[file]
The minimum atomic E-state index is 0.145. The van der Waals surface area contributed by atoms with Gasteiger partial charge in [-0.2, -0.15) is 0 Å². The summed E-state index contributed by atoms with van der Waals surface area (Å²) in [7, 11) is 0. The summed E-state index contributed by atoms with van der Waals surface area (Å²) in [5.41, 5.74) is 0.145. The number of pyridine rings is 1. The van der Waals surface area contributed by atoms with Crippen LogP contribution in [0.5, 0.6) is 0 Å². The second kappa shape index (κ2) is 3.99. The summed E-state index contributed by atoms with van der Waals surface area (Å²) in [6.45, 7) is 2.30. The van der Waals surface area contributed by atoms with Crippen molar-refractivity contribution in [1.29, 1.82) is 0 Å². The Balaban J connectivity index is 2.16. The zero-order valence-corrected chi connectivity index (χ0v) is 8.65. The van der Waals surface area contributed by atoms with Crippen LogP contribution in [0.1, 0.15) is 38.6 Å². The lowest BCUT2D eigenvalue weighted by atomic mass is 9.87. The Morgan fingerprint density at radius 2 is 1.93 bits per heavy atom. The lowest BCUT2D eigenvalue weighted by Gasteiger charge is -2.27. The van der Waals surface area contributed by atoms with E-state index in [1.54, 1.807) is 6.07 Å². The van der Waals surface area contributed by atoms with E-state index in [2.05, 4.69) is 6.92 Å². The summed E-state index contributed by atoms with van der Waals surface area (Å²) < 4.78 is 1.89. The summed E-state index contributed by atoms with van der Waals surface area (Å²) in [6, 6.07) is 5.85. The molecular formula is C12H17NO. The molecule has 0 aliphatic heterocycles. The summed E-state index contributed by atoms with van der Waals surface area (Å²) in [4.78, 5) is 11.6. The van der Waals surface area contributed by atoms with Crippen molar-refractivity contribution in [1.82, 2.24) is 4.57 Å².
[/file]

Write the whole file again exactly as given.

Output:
The minimum atomic E-state index is 0.145. The van der Waals surface area contributed by atoms with Gasteiger partial charge in [-0.2, -0.15) is 0 Å². The summed E-state index contributed by atoms with van der Waals surface area (Å²) in [7, 11) is 0. The summed E-state index contributed by atoms with van der Waals surface area (Å²) in [5.41, 5.74) is 0.145. The number of pyridine rings is 1. The van der Waals surface area contributed by atoms with Crippen LogP contribution in [0.5, 0.6) is 0 Å². The second kappa shape index (κ2) is 3.99. The summed E-state index contributed by atoms with van der Waals surface area (Å²) in [6.45, 7) is 2.30. The van der Waals surface area contributed by atoms with Crippen molar-refractivity contribution in [1.29, 1.82) is 0 Å². The Balaban J connectivity index is 2.16. The zero-order valence-corrected chi connectivity index (χ0v) is 8.65. The van der Waals surface area contributed by atoms with Crippen LogP contribution in [0.1, 0.15) is 38.6 Å². The lowest BCUT2D eigenvalue weighted by atomic mass is 9.87. The Morgan fingerprint density at radius 2 is 1.93 bits per heavy atom. The lowest BCUT2D eigenvalue weighted by Gasteiger charge is -2.27. The van der Waals surface area contributed by atoms with E-state index in [1.54, 1.807) is 6.07 Å². The van der Waals surface area contributed by atoms with E-state index in [2.05, 4.69) is 6.92 Å². The summed E-state index contributed by atoms with van der Waals surface area (Å²) < 4.78 is 1.89. The summed E-state index contributed by atoms with van der Waals surface area (Å²) in [6, 6.07) is 5.85. The molecular formula is C12H17NO. The molecule has 0 aliphatic heterocycles. The summed E-state index contributed by atoms with van der Waals surface area (Å²) in [4.78, 5) is 11.6. The van der Waals surface area contributed by atoms with Crippen molar-refractivity contribution in [1.82, 2.24) is 4.57 Å².